Just like when adding items, we can remove items from an array in 2 ways.
We can alter the original array, or you can create a new array without the item you want to remove.
That’s a big difference and you decide which way to go depending on the problem you are trying to solve.
Also, you can remove items depending on their value, or their position in the array.
We’ll just talk about the second option now. We’ll see removing by value later on when we’ll talk about `filter()
Let’s start by removing the last item from the array.
You can use the
pop() method of the array to do that:
const fruits = ['banana', 'pear', 'apple'] fruits.pop() //apple fruits //[ 'banana', 'pear' ]
shift() to remove the first item of an array:
const fruits = ['banana', 'pear', 'apple'] fruits.shift() //banana fruits //[ 'pear', 'apple' ]
To remove elements at a specific positions in the middle of the array you can use
const fruits = ['banana', 'pear', 'apple'] //remove the item at index 2 fruits.splice(2, 1) fruits //[ 'banana', 'pear' ]
All those methods mutate the original array.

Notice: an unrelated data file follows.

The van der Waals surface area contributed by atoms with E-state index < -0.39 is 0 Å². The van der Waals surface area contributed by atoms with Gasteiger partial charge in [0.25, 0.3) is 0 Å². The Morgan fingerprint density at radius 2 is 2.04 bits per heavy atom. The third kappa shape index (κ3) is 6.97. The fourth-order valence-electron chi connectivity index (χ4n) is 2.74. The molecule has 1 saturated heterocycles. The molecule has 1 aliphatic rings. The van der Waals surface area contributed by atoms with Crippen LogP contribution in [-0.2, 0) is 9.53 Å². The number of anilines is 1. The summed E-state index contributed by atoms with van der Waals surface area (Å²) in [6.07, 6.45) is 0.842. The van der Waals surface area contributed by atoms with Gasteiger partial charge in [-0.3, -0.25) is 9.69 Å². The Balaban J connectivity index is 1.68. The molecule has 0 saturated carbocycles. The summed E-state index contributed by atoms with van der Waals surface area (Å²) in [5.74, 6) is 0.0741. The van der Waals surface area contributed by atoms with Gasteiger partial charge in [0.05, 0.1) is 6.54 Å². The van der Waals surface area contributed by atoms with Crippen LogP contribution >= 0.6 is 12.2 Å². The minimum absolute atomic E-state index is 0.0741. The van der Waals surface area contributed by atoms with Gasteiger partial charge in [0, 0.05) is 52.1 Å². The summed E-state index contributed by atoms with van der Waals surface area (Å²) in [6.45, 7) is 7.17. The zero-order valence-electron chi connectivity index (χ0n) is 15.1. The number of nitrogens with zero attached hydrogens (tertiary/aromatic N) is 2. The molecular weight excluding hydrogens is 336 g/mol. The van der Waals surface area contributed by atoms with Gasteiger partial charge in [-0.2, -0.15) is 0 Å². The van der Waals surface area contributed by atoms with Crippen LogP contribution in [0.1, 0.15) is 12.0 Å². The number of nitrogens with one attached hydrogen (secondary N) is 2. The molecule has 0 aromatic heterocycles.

If you want to create a new array without one specific item, you can first clone the array, or you can use
slice() (similar to before, but without the letter
p — yes, confusing).
Suppose you have an array, and you want to remove an item in position
i. You can do it in this way:
const items = ['a', 'b', 'c', 'd', 'e', 'f'] const i = 3 const filteredItems = items.slice(0, i-1).concat(items.slice(i, items.length)) console.log(filteredItems) // ["a", "b", "d", "e", "f"]
slice() creates a new array with the indexes it receives. We create a new array, from start to the index we want to remove, and concatenate another array from the first position following the one we removed to the end of the array.